But 3M’s MPro120 is a good reminder of why we originally got excited about the whole pocket projector concept. For much like Optoma’s Pico PK101 projector, the MPro120 really is astonishingly tiny, weighing in at a mere 153g.
This is for you, Bond
This is all very good for its James Bond credibility, but it also raises the question of whether the MPro120 can overcome its proportions to deliver pictures that are actually fun to watch.
Before we answer that, though, lets acquaint ourselves with what’s going on inside that tiny MPro120 body. Especially where its so-called MM200 optical engine is concerned.
Unusually, it uses an advanced liquid crystal on silicon (LCOS) imager where most other pocket projectors use a DLP engine, and claims to deliver a full colour gamut.
The MPro120 also claims an impressive (and during our tests, reasonably accurate) two- to four-hour life from the built-in rechargeable battery, and can handle a fair selection of different sources via its single little VGA-AV port.
These sources include iPhones, iPods and digital media players, digicams, camcorders, and both Apple and PC computers. Plus, although 3M doesn’t make big deal of it in its marketing material, it can play anything that has a composite video output, such as a DVD player.
Not all of the MPro120’s specifications bode well, however. Its native resolution is a fairly standard – if hardly surprising – 640x480, while its claimed brightness output is just 12 Lumens. This raises severe doubts about the projector’s claim to produce a maximum image size of 50in.
We were rather startled, too, to find that the MPro120 doesn’t ship with a remote control. In fact, it doesn’t even have onscreen menus.
So the only adjustments available to you, via a simple four-way switch on the projector’s top, are the volume from its built-in speakers, and a choice between two brightness level options. At least it doesn’t take long to set up.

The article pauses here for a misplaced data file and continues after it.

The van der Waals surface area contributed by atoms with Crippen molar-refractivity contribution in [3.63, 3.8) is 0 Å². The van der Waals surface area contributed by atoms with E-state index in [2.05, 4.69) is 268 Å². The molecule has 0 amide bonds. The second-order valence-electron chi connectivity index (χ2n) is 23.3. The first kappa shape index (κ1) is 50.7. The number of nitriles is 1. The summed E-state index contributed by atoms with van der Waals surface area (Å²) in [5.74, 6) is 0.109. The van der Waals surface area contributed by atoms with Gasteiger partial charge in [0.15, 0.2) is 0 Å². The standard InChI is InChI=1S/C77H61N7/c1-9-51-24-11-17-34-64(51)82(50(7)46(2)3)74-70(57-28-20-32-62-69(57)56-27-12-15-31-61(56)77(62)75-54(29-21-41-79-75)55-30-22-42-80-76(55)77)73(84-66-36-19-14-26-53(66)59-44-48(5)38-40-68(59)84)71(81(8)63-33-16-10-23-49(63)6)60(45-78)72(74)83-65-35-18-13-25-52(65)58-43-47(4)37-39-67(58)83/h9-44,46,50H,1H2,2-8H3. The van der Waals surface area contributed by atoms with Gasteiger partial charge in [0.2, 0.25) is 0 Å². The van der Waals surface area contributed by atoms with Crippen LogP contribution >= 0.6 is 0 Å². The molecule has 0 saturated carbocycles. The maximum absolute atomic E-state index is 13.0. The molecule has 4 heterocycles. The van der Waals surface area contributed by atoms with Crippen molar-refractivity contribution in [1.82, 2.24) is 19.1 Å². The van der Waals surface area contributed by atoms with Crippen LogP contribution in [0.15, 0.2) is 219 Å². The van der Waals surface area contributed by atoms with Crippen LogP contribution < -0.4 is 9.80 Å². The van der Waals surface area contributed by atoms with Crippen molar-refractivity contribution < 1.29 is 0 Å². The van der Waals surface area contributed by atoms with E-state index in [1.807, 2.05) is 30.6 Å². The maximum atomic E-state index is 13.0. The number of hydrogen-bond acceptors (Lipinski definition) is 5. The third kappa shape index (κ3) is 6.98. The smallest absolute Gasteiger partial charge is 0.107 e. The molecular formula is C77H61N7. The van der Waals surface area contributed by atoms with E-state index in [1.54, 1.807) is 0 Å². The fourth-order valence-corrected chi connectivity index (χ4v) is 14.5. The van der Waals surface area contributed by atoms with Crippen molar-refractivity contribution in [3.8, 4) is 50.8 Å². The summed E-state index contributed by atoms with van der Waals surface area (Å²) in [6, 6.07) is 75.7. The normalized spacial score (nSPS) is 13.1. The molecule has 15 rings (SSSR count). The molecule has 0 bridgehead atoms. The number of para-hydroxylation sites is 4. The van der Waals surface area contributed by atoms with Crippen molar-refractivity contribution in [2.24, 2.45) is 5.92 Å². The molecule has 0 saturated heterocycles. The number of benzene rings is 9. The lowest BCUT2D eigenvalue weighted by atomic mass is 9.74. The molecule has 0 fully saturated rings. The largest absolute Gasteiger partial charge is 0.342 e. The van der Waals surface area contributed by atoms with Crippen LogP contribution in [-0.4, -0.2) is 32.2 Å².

While the MPro120 doesn’t ship with any remote, it does at least come with the necessary adaptor cables for getting PC and video/stereo audio into the projector. Plus you get adaptors for extending the video leads if you wish, and a reasonably handy if rather flimsy tripod stand mount.
It’s all so terribly dull, darling
Finally we get to the moment of truth: can the MPro120 prove that really tiny projectors can produce decent picture quality? And the quick answer is, no, it can’t.
Compared with the surprisingly credible picture quality witnessed from recent but markedly larger pocket projectors from LG, BenQ and, especially Samsung, the MPro120’s efforts are hugely disappointing.
For a start, as we’d expected, pictures are extremely lacking in brightness. There’s a bit more illumination than on the similarly sized Optoma PK101, but the picture still looks flat and lifeless, especially if you try and make an image more than around 35in in size and you have any ambient light to contend with.
The MPro120 is also pretty much devoid of contrast, and colours look neither natural with video (everything looks like a different shade of green, mostly), nor at all vibrant or eye-catching.
Other issues we have with the MPro120’s pictures are a rather blurry look to motion, slight colour noise, a generally soft appearance to both video and PC feeds, and lots of ‘light leakage’ resulting in some cloudiness around the supposed borders of the main image.
All in all, things don’t look pretty, forcing us to reflect again on whether it’s really worth making a projector so amazingly small that it doesn’t actually work very well.
The MPro120’s built-in speakers, meanwhile, are predictably flimsy. The two of them only deliver a grand total of 1W of power, after all. Though, to be fair, there’s no bass worth a damn and voices all sound nasal, the speakers are generally very clear and free of distortion.